Black hat search engine optimization (SEO), the practice of abusively manipulating search results, is an enticing method to acquire targeted user traffic. In turn, a range of interventions---from modifying search results to seizing domains---are used to combat this activity. In this paper, we examine the effectiveness of these interventions in the context of an understudied market niche, counterfeit luxury goods. Using eight months of empirical crawled data, we identify 52 distinct SEO campaigns, document how well they are able to place search results for sixteen luxury brands, how this capability impacts the dynamics of their order volumes and how well existing interventions undermine this business when employed.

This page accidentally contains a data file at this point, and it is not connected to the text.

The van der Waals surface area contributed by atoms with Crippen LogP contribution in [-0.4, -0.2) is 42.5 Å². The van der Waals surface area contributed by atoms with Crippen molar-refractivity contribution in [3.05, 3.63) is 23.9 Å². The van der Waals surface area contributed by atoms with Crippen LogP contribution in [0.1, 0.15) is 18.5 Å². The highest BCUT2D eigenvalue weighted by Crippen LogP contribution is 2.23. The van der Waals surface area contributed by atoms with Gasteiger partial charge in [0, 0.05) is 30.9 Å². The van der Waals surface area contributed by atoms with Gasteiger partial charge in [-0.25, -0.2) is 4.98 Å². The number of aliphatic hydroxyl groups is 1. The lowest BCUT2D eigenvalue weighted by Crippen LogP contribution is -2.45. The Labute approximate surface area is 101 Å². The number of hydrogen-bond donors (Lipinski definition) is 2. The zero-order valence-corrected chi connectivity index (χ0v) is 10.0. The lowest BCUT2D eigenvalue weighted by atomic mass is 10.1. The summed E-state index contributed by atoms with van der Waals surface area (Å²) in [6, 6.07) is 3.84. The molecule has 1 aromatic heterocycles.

Note: This paper appears in IMC'14, and we provide an updated paper here. This version of the paper includes some clarifications made after the IMC camera ready deadline. In particular, it further clarifies how we obtained domain names from seizure notices on sites discovered from poisoned search results, and that we do not expect this methodology to be comprehensive of all domains seized. Relative to the IMC camera ready version, the additional clarifications are in Section 5.3 and the caption of Table 3. We kindly ask readers to use this version.
October 28, 2014